Sea-EagleCAM Intervention Policy

    EagleCAM is operated under a BirdLife Australia Research Agreement, working
    in partnership with the NSW Office of Environment and Sydney Olympic Park
    Authority (SOPA). Our objective is to observe and learn about White-bellied Sea-
    Eagle (WBSE) biology without interfering in their behaviour or the processes
    that they undergo in the natural environment. These are wild birds and it is our
    privilege to observe their breeding behaviour.

    The nest is in the Newington Nature Reserve Woodland that contains the threatened
    Sydney Turpentine-Ironbark community. The area has restricted access; there is no
    vehicle access. The only possible predators at the nest would be other large raptors
    Though there are foxes in the area, the nest is high in the tree and inaccessible to
    foxes, cats or dogs.

    Notes on intervention at the Sydney Olympic Park WBSE nest and EagleCAM

  • The primary function of the project is scientific research, to provide information for
    the understanding and conservation of the WBSE.
  • They are wild, free-flying birds and it is our privilege to observe their breeding
    behaviour as we do.
  • Our approved research protocol states that the cameras will be placed before egg-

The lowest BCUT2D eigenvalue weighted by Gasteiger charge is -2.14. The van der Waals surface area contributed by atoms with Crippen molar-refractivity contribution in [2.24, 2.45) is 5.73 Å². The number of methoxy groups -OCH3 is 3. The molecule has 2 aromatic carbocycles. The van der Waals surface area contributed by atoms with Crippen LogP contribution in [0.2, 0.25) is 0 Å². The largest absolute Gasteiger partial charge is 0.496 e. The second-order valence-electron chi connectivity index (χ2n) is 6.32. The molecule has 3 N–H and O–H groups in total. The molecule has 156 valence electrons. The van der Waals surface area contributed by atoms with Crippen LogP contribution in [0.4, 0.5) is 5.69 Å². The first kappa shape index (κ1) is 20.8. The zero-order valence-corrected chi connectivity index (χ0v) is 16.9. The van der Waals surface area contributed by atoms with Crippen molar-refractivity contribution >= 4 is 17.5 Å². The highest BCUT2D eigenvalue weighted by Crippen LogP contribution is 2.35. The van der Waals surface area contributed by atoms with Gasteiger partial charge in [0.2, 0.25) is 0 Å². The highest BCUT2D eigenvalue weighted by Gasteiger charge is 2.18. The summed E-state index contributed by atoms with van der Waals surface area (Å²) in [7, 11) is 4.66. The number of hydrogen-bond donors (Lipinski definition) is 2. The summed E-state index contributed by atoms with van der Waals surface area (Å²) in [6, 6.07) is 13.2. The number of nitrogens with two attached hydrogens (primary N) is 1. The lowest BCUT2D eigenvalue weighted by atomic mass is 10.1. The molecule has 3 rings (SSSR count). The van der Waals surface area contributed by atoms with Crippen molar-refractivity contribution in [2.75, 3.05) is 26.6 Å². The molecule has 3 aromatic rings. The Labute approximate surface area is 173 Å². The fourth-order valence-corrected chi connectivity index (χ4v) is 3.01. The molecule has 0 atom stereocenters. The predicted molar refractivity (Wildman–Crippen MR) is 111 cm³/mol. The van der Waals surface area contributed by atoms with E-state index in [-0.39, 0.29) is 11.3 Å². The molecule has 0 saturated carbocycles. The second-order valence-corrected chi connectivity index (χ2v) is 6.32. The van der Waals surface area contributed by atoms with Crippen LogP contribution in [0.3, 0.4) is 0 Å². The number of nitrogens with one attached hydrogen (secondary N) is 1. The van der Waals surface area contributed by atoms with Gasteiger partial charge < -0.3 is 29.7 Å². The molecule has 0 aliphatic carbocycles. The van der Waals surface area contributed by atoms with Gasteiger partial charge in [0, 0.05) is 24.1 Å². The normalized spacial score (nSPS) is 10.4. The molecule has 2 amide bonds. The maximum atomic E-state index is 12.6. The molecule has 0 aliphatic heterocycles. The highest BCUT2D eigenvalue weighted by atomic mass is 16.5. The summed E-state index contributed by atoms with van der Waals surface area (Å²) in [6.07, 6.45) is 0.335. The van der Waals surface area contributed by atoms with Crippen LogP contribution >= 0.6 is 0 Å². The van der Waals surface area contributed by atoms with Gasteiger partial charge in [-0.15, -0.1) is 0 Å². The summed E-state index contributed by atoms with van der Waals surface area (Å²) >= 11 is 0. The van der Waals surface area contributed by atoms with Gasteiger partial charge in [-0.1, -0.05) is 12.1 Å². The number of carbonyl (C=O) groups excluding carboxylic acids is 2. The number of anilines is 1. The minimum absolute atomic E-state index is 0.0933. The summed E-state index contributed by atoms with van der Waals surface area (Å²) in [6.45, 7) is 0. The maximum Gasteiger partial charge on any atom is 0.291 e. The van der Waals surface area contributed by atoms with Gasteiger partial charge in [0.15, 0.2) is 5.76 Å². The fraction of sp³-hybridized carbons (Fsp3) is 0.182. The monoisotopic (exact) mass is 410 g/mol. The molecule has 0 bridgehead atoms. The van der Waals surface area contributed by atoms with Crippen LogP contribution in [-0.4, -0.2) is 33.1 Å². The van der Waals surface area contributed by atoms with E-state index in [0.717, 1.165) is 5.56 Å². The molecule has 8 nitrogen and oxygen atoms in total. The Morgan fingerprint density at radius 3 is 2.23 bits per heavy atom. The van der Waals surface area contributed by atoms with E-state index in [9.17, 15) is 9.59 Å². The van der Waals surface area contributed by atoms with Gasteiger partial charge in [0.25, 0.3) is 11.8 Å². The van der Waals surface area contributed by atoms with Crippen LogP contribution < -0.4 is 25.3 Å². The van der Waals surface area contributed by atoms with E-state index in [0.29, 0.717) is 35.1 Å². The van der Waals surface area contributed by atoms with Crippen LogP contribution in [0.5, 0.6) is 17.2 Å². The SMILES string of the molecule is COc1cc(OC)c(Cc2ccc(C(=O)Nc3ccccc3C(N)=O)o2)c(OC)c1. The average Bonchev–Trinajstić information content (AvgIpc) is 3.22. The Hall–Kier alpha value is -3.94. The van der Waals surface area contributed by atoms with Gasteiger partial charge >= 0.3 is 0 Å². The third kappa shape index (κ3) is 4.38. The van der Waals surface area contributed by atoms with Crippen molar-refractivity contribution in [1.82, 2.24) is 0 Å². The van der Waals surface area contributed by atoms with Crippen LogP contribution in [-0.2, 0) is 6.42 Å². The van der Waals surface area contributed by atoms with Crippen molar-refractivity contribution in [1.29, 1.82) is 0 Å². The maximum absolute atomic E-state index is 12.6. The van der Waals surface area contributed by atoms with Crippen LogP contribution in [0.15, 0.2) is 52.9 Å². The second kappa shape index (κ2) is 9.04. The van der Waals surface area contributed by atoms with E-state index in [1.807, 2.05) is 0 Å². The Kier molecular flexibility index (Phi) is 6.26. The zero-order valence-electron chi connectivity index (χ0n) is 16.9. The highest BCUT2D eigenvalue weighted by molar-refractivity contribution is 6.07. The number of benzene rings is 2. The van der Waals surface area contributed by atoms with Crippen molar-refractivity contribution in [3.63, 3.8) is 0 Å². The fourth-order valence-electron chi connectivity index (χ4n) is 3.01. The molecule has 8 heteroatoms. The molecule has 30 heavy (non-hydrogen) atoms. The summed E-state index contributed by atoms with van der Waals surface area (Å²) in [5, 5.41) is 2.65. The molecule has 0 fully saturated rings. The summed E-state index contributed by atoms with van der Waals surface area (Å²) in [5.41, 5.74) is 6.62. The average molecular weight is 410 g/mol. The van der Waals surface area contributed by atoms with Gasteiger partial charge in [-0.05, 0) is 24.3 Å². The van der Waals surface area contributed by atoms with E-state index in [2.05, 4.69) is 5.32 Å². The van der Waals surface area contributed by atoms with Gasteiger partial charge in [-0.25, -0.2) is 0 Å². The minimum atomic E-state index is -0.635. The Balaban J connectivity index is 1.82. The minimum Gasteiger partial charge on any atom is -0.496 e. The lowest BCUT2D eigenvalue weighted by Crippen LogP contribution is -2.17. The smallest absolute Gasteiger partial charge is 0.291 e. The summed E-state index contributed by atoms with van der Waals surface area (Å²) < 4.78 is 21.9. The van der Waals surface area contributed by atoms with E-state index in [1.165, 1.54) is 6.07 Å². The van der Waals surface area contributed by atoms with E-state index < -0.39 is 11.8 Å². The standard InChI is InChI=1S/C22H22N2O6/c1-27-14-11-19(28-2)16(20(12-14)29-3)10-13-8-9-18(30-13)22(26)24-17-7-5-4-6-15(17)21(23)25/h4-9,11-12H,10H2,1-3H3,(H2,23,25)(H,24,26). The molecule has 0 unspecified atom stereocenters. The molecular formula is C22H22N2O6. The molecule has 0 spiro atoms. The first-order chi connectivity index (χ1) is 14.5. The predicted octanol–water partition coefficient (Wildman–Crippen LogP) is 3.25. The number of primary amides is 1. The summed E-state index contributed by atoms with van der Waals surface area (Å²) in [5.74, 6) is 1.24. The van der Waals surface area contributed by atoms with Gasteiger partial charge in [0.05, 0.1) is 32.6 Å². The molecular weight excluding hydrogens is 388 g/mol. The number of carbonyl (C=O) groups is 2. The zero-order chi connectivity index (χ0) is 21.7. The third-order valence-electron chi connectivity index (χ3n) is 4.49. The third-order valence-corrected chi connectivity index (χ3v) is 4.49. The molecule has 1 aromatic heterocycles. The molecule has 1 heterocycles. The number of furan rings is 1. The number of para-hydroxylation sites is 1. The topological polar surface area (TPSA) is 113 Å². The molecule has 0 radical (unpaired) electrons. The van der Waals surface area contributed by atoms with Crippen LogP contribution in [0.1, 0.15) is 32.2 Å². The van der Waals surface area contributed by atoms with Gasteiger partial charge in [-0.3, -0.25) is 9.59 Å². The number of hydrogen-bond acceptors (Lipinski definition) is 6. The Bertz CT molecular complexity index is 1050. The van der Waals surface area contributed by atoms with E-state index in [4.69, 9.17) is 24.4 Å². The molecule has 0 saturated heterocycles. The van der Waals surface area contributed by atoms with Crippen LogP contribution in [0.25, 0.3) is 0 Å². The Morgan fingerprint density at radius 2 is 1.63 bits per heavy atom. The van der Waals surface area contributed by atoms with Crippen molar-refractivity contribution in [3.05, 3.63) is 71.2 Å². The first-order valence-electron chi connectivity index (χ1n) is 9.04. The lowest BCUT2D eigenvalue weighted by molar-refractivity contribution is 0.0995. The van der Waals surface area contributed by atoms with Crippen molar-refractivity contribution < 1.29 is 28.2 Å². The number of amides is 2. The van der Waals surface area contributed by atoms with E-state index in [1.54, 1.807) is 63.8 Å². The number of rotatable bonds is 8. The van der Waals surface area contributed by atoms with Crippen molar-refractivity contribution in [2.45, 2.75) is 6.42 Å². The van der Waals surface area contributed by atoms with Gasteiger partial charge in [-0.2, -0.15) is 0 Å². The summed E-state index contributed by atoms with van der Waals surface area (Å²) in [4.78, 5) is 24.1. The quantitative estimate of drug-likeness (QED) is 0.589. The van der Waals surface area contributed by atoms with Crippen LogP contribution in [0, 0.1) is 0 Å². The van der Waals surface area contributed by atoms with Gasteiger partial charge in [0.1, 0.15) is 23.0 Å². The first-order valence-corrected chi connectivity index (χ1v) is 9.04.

laying. Then the nest area and a buffer zone of 60 metres will be determined to
    protect the birds from any disturbance until several weeks after hatching. In other
    words, no visits at all during incubation and in the early time after hatching. From
    then on, there will still be minimal disturbance.
  • The approved research protocol does not allow any access to the nest itself or any
    handling of the birds.
  • Advice is sought where necessary from experienced wildlife managers at the
    Office of Environment and Heritage (National Parks and Wildlife Service), BirdLife
    Australia and/or SOPA Ecology staff.
  • The main threats to the chicks are natural – such as extreme weather, lack of food
    or sibling rivalry. Nature will take its course, with no human intervention. Mostly this
    will bring joy and wonder and at times, sadness.
  • In the event of a chick falling from the nest, the Office of Environment and Heritage
    (National Parks and Wildlife Service) has agreed that the chick could be retrieved
    from below the nest. It would be cared for by the approved NSW Wildlife Information
    Rescue and Education Service (WIRES) raptor carer. The approved release
    strategy would be to release the bird, after recovery, close to the Newington site for
    natural dispersal.